My doctoral training led to four productive years as a Toxicologist at the EPA in Research Triangle Park in North Carolina. During that time, I honed my writing skills and published a number of articles—some of them even still get cited now and then.
During my graduate work, I loved the teaching I got to do, but I rarely interacted with people or ideas from any discipline outside of biology; that’s the nature of graduate school. The truth is, after college we are likely to spend subsequent years building our expertise in an increasingly narrow field. At the EPA, my network consisted only of other neurotoxicologists. Let me just say, I became intellectually narrow-minded.
I am embarrassed now by the ignorant and overconfident young scientist I was when next I started as an assistant professor at Wofford College. I used to wonder—aloud—“Why are we making students take philosophy or religion, when they could be taking another biology course?” I had become a narrow-minded science snob.
What was dangerous about my thinking at that time was not my ignorance alone, but the fact that it was willful. I proudly disparaged fields that I knew nothing about—lucky for me, it didn’t take long for my colleagues in the humanities and social sciences to set me straight, and as my mind reopened, I was inspired to help create opportunities to learn across disciplinary boundaries. My first National Science Foundation grant brought humanists and scientists together to team-teach, and it transformed all of us. For six years I taught with a poet and nature writer from the English department, and I have never looked at the world or what it means to be an effective teacher the same way again.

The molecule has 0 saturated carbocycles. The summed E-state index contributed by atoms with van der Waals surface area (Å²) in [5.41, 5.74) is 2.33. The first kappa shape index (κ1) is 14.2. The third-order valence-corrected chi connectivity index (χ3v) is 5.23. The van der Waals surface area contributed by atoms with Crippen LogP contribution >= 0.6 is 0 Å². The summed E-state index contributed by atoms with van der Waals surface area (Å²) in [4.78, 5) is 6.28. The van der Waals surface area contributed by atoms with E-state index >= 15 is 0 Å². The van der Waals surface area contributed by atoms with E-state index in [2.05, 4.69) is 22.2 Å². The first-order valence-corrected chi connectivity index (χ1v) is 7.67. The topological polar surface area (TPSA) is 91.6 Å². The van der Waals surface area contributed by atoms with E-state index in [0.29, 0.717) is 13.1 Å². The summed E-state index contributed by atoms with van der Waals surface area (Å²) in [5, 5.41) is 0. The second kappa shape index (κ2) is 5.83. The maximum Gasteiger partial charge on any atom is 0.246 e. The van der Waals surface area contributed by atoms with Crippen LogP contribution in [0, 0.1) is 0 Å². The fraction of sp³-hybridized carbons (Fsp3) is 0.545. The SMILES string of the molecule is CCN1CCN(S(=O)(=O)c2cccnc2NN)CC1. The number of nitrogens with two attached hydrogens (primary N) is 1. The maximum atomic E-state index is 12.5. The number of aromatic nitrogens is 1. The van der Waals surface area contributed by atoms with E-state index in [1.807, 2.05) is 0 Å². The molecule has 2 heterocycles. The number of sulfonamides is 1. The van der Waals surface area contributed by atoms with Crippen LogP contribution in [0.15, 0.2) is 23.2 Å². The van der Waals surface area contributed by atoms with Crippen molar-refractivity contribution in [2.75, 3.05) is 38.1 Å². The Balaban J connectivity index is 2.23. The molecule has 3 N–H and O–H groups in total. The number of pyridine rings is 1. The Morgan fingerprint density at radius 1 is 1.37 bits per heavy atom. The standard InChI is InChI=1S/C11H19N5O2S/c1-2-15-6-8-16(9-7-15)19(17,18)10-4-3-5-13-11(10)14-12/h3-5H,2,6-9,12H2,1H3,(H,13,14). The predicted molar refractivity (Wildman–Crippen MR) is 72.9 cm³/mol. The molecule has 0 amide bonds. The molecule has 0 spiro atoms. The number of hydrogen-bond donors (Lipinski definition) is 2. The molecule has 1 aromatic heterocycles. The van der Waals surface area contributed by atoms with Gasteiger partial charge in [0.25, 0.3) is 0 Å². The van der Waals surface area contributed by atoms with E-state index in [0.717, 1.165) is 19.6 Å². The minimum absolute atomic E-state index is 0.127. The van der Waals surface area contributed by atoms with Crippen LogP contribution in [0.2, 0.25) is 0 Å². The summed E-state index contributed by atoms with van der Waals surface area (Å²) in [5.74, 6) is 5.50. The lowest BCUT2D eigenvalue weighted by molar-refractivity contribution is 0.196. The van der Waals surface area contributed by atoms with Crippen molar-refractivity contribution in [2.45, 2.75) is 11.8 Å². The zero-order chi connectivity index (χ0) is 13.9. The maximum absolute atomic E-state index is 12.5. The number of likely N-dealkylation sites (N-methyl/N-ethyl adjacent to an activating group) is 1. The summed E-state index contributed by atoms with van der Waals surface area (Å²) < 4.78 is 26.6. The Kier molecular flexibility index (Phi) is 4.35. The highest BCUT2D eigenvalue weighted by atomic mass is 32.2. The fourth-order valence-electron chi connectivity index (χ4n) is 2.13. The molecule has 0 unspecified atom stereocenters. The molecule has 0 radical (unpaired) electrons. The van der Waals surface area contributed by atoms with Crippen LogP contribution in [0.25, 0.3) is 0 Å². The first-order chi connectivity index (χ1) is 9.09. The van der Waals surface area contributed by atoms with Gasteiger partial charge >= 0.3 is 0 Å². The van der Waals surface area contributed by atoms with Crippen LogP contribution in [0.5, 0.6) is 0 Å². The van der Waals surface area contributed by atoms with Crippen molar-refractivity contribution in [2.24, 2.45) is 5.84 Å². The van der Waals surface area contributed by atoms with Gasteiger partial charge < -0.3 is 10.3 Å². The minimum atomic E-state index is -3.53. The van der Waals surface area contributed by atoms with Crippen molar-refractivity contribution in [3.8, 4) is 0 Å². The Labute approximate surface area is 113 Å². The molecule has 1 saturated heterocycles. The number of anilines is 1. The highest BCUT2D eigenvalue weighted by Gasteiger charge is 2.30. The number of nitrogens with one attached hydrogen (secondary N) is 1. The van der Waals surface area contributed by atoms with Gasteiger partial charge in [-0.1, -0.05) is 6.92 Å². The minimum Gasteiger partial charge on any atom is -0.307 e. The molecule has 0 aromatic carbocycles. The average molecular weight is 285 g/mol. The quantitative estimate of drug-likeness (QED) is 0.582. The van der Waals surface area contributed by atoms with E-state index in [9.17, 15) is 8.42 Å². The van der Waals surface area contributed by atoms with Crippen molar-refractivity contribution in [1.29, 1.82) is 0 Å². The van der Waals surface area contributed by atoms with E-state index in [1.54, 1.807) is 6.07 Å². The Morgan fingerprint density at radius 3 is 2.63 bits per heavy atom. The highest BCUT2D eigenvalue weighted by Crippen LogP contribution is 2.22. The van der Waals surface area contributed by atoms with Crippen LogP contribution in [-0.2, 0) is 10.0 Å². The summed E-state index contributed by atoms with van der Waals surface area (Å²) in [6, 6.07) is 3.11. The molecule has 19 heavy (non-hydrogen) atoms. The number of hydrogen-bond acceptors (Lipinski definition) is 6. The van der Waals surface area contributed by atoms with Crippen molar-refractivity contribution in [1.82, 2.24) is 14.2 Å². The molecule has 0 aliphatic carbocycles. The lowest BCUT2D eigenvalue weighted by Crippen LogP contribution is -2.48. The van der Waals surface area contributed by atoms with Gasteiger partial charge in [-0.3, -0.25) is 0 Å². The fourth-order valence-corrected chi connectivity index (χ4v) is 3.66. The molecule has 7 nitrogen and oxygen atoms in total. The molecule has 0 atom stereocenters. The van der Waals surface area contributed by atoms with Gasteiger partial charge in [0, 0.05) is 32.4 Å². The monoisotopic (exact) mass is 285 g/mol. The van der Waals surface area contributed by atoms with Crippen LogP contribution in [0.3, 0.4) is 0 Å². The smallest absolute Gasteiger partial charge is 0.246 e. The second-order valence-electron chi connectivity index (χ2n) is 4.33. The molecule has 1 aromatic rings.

Eventually, I even married the Chair of the Religion department, Byron McCane. Byron is an archaeologist, and so this biologist dean standing before you today has wielded a trowel on archeological digs in Israel and Jordan, and I’ve learned that the Roman Empire, with its mix and clash of cultures, can help us understand the effects of globalization that are playing out today. Why study Latin and the Classics? Because the brilliant architects, mathematicians, historians and philosophers of antiquity left us a treasure trove of wisdom—if only we are wise enough to pay attention to it.
I will go so far today as to say that cross-disciplinary cooperation and collaboration is a moral imperative if we are to ensure the future of our nation’s democracy. We live in troubled times, and certainly we need more knowledge, but right now, what we need most of all, is wisdom.
As a scientist, it is important to understand that science can show us what we can do, but it cannot reveal what we should do. Through the eyes of my humanist colleagues, in particular, I came to understand the powerful and privileged role that science plays in society.
Yes, I know, when powerful people, usually with financial motives, disparage the mountains of scientific evidence of climate change, that makes me angry too, but shame on us scientists if we contribute to the anti-intellectual campaign against the humanities.
You have only to compare the budgets of the National Institutes of Health and the National Science Foundation to the budget of the National Endowment for the Humanities to recognize the privileged ways of knowing in Academia. The power that comes from such privilege can blind us to the moral and ethical consequences of actions cloaked in the mantle of “progress.” Such blindness can lead us to become willfully ignorant, indifferent, arrogant, and righteous—the Ancient Greeks called this hubris, a word that gives a name to a great danger to society.
Here I offer two examples from fairly-recent history that underscore the dangers of such hubris in science.